those military establishments which must gradually poison its very fountain; if, in a word, the Union be essential to the happiness of the people of America, is it not prepos terous to urge as an objection to a Government, without which the objects of the Union cannot be attained, that such a Government may derogate from the importance of the Governments of the individual States?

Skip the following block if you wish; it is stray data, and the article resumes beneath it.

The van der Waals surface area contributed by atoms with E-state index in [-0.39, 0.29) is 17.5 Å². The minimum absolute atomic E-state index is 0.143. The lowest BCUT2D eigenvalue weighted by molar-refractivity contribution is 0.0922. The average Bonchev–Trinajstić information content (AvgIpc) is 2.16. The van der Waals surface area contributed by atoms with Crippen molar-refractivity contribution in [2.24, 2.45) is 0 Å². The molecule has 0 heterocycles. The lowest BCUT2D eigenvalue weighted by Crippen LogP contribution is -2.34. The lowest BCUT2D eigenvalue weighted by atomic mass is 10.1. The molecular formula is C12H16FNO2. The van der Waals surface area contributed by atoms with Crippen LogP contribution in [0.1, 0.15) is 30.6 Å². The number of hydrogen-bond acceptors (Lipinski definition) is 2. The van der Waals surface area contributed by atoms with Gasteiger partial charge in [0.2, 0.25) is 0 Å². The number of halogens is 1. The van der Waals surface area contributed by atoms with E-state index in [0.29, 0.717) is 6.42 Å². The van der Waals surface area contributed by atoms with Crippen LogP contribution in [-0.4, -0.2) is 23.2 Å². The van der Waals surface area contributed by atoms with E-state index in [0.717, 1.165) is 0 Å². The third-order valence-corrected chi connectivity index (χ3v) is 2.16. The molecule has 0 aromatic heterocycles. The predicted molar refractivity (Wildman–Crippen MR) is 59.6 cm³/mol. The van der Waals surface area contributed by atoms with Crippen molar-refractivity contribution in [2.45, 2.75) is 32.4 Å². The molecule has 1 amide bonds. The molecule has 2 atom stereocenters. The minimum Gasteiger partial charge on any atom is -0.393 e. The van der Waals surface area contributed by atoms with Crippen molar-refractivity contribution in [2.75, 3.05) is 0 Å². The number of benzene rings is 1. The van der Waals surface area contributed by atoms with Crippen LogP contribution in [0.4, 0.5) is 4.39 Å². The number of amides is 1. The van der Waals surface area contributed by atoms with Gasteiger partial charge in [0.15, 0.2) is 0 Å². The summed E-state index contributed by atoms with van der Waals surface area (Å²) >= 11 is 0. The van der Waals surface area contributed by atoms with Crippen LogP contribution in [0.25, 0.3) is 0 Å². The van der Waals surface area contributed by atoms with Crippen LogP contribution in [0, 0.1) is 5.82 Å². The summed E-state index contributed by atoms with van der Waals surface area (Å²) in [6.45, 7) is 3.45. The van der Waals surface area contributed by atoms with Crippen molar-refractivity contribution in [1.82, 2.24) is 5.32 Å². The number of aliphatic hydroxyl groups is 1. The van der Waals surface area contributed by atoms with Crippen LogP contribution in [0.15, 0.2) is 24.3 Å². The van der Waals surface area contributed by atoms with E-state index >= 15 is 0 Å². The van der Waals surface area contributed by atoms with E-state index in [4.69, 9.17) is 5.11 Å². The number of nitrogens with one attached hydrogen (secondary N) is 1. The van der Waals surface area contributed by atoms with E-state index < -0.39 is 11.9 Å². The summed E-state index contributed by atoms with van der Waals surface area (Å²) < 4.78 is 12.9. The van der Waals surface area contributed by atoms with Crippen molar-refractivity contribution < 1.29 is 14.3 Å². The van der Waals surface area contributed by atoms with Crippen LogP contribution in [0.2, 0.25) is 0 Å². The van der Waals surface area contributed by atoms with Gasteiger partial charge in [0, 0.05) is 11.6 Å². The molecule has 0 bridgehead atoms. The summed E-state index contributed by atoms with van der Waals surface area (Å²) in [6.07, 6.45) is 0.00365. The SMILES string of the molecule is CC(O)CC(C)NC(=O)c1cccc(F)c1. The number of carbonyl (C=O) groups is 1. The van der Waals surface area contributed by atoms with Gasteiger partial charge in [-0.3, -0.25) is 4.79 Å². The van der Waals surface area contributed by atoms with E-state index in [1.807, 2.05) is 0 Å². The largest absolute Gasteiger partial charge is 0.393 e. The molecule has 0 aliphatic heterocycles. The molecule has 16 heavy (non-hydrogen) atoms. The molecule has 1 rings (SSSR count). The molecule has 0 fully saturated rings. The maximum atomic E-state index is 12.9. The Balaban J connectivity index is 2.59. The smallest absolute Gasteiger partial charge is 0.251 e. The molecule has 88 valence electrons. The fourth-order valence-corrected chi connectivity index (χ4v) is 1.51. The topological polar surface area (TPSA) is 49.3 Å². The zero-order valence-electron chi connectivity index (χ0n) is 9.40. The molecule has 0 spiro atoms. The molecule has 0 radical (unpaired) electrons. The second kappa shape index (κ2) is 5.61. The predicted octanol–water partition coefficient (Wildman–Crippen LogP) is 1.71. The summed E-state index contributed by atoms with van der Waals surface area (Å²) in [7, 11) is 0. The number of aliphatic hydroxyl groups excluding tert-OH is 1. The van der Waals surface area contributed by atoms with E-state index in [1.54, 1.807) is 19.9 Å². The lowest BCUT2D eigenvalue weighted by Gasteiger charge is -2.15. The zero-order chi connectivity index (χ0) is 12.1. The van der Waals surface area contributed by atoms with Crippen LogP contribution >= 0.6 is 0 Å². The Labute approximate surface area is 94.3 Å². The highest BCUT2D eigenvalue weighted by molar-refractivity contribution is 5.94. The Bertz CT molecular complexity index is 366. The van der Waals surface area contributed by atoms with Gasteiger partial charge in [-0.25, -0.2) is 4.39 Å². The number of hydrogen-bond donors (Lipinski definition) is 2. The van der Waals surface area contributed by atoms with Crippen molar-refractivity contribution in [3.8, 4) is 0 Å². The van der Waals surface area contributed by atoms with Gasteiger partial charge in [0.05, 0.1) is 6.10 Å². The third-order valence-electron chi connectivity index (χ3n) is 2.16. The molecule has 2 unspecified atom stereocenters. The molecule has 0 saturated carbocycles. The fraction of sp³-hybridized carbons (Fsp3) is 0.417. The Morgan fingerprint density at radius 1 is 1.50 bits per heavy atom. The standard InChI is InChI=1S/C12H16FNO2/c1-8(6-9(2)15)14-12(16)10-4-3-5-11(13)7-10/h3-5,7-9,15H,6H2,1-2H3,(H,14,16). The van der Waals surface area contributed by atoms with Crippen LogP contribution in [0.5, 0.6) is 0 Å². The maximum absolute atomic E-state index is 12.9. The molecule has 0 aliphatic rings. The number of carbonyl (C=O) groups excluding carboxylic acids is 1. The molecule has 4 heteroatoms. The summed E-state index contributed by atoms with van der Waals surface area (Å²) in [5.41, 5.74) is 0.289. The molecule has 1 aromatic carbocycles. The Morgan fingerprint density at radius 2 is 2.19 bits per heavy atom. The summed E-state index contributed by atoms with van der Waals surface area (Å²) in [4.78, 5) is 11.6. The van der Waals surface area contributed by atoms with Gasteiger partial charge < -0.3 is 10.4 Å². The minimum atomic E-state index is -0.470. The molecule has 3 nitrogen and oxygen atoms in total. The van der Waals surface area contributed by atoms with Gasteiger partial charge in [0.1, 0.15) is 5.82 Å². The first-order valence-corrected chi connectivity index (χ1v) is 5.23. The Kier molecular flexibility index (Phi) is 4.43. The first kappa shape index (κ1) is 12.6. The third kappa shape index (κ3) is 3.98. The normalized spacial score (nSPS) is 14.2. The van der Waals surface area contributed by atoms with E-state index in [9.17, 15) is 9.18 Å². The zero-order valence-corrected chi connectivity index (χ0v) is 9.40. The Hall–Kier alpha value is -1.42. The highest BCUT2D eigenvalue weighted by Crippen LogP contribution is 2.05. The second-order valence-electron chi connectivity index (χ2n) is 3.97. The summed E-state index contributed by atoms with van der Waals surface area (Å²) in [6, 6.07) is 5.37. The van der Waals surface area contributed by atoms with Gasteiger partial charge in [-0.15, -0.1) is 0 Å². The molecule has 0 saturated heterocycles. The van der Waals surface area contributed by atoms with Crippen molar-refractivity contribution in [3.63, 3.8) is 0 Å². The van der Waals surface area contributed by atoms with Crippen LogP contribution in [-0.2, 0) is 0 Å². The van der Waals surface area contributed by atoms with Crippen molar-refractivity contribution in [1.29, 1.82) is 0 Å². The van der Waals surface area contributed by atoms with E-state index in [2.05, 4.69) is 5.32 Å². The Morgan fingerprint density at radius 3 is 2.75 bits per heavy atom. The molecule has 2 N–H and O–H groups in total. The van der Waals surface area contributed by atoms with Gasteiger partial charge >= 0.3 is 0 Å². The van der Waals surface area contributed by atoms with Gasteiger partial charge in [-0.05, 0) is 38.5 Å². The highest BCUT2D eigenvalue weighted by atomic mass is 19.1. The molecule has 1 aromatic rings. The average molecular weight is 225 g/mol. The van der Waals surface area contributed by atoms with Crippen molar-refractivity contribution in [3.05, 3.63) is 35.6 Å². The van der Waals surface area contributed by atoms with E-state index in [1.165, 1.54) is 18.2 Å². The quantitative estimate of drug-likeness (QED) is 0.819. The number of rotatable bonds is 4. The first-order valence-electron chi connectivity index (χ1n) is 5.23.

But, sir, I have seen cause for the most solemn alarm at the apprehension of an opposite tendency--a tendency to insubordination and disunion, with all their attendant horrors. The period is but just passed, when the evident weakness of the bonds of this Union, and the want of national sympathy and national character, filled the hearts of "Was, then, the American revolution effected, was the the most devoted and intelligent friends of the Union with American confederacy formed, was the precious blood of deep consternation. Had the period of trial been pro-thousands spilt, and the hard earned substance of millions longed, no man can calculate what might have been the lavished--not that the people of America should enjoy consequences. Now, sir, is the favorable time to strength-peace, liberty, and safety; but that the Governments of en the bonds of the Union, by interests that will identify the individual States, that particular municipal establishus as one people; that each citizen in either extreme of ments, might enjoy a certain extent of power, and be array. this Union may feel that in each citizen in the opposite ex-ed with certain dignities and attributes of sovereignty? We treme he has a brother. Will the construction of a road have heard of the impious doctrine in the old world, that encroach upon State sovereigntics? Will they contend the people were made for kings, not kings for the people. for the exclusive right to promote their own interests? Is the same doctrine to be revived in the new, in another The power of the General Government to construct a shape, that the solid happiness of the people is to be seroad in any individual State, I consider as not necessarily crificed to the views of political institutions of a different a supreme power, but as a concurrent power. Hence there form? It is too early for politicians to presume on our for is no cause for alarm to State authorities. The power of getting that the public good, the real welfare of the peo Congress to construct roads in an individual State, implies ple, is the supreme object to be pursued, and that no form no denial of power to that State to construct roads. Much of government whatever has any other value than as it may of the legislation of Congress, and of the several States, be fitted for the attainment of this object. Were the has been concurrent legislation. The militia laws of the plan of the convention (that formed our present constitu United States, and of the several States, are acts of con- tion) adverse to the public happiness, my voice would be, current legislation. By concurrent legislation I do not reject the plan. In like manner, as far as the sovereignty mean that the action of one party is necessary to the ac- of the States cannot be reconciled to the happiness of the tion of the other, as in the case of two branches of the people, the voice of every good citizen must be, let the same legislature. The power I speak of is, the power former be sacrificed to the latter." which either the General Government or a State Govern- The same counsels were repeated by the illustrious and ment may exercise without encroaching upon the proper vencrated father of his country, in the parting blessing he right of the other. It is a power that belongs not exclu- pronounced on his retirement from the Presidency. sively to either. If the distinguished statesmen whose names have been mentioned, who have received the homage of all hearts, had imagined that a system of internal improvements would lead to consolidation, or to an undue ascendency of the General over the State Governments, they never would have recommended that system.